Last night, Reece Shearsmith and Steve Pemberton returned to BBC2 with a “live” edition of their comedy horror anthology Inside No 9. We were told that when Arthur Flitwick (Steve Pemberton) finds an old mobile phone in his local graveyard, he makes the mistake of trying to contact the owner. But some mysteries are best left unsolved, and as Halloween draws near Arthur is plunged into a nightmare of his own making. It seems that no good deed can go unpunished, in this world or the next.
The plaudits are coming in and the episode is being hailed as “groundbreaking” and “bold and ambitious”. Comparisons are being made with the mockdoc Ghostwatch. It was certainly clever and employs a similar forensic level of retro-telly making as their Christmas Special of a few years back. Audacious, yes, but I can’t help but feel it vanishes up its own jacksie along the way.
And as usual, beware spoilers.
The show, titled Dead Line, opened as you might expect with Pemberton’s character returning to his flat which has a natty pumpkin lantern out side with a number nine carved in the front. Arthur has found a mobile phone and wants to return it. He tries the last number called and after a strange conversation discovers he can return it via a local vicar. Enter Shearsmith.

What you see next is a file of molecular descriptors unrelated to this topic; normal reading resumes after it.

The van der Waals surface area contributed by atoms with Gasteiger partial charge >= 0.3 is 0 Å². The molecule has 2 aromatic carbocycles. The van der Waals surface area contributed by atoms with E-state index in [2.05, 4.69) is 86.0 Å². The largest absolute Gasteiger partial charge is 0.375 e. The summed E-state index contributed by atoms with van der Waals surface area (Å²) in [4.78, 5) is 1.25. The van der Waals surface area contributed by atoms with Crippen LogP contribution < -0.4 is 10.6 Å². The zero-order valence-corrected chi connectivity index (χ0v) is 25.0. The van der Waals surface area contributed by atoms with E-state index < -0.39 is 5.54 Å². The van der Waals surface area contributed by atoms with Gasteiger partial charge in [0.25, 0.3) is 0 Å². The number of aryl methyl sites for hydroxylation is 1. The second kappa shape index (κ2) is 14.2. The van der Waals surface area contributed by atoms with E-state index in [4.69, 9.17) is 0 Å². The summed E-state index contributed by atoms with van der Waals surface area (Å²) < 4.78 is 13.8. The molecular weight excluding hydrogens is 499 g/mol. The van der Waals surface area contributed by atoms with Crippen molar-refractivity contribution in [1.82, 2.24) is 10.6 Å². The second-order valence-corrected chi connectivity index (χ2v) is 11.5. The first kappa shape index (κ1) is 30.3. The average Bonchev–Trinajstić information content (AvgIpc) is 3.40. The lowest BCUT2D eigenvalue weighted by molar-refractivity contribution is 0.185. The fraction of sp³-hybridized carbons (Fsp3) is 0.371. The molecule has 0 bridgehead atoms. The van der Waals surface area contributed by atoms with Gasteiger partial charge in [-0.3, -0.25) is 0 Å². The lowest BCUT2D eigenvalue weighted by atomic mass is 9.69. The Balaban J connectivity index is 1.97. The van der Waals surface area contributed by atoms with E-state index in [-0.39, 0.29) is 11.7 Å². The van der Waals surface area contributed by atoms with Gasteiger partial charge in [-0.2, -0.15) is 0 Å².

Except as the two characters discuss something over tea and biscuits the sound goes dead. No wait it’s back. Gone again. Now we have a station ident and the announcer apologising for technical problems. Back to the show. And then it breaks again. The announcer says they can’t return to the scheduled show which will be broadcast at a later date. Here’s a repeat of a previous episode to enjoy in the meantime. Except that goes tits up as well. More apologising.
We cut to Shearsmith and Pemberton bitching in the dressing room. Stephanie Cole, who has legged it over from Still Open All Hours on BBC1, is left on her tod. We get odd cuts of a gameshow (Bullseye with Jim Bowen, I think?) where a contestant is nearly decapitated when the stocks he has been locked into fall over; an episode of Most Haunted on the set of Coronation Street.
If you can glean a plot, it seems that the old Granada TV Studio used for filming the show has been built on a cursed graveyard and a host of malevolent spirits have amassed on the site with ill intent. There is something very Eighties about the jagged cuts from clips to performers gossiping in their dressing room, to a rehearsal tape. It even adds a clip of an interview the creators gave on The One Show earlier last week. I found myself waiting for a punchline that didn’t arrive.
I’m wondering how Netflix viewers will take this episode when it goes further afield. It is tied tightly to the landscape of British telly. Perhaps too tightly.
Maybe I should rewatch with the AD and subtitles turned on?